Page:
Biogeography and Environmental Conditions Shape Phage and Bacteria Interaction Networks Across the Healthy Human Microbiome
Geoffrey D Hannigan, Melissa B Duhaime, Danai Koutra, and Patrick D Schloss
Viruses and bacteria are critical components of the human microbiome and play important roles in health and disease. Most previous work has relied on studying microbes and viruses independently, thereby reducing them to two separate communities. Such approaches are unable to capture how these microbial communities interact, such as through processes that maintain community stability or allow phage-host populations to co-evolve. We developed and implemented a network-based analytical approach to describe phage-bacteria network diversity throughout the human body. We accomplished this by building a machine learning algorithm to predict which phages could infect which bacteria in a given microbiome. This algorithm was applied to paired viral and bacterial metagenomic sequence sets from three previously published human cohorts. We organized the predicted interactions into networks that allowed us to evaluate phage-bacteria connectedness across the human body. We found that gut and skin network structures were person-specific and not conserved among cohabitating family members. High-fat diets and obesity were associated with less connected networks. Network structure differed between skin sites, with those exposed to the external environment being less connected and more prone to instability. This study quantified and contrasted the diversity of virome-microbiome networks across the human body and illustrated how environmental factors may influence phage-bacteria interactive dynamics. This work provides a baseline for future studies to better understand system perturbations, such as disease states, through ecological networks.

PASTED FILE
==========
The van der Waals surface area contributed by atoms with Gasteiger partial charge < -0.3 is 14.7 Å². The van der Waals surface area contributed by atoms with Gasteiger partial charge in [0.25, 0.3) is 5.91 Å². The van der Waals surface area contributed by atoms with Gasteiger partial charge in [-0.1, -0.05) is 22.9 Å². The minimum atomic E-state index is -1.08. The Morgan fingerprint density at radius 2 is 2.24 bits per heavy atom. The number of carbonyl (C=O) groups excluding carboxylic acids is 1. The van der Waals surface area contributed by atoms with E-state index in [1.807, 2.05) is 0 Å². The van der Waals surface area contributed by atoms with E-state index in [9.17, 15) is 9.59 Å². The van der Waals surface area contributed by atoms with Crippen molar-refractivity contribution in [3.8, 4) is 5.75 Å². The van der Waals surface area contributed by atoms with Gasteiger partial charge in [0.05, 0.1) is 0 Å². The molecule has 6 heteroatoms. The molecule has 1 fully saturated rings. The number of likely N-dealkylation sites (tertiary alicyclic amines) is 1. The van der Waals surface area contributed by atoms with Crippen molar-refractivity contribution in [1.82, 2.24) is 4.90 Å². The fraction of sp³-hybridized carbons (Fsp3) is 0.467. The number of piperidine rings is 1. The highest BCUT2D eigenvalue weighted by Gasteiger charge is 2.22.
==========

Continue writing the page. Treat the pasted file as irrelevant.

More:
The human microbiome, the collection of microbial communities that colonize the human body, is a crucial component to health and disease. Two major components to the human microbiome are the bacterial and viral communities. These communities have primarily been studied separately using metrics of community composition and diversity. These approaches have failed to capture the complex dynamics of interacting bacteria and phage communities, which frequently share genetic information and work together to maintain stable ecosystems. Removal of bacteria or phage can disrupt or even collapse those ecosystems. Relationship-based network approaches allow us to capture this interaction information. Using this network-based approach with three independent human cohorts, we were able to present an initial understanding of how phage-bacteria networks differ throughout the human body, so as to provide a baseline for future studies of how and why microbiome networks differ in disease states.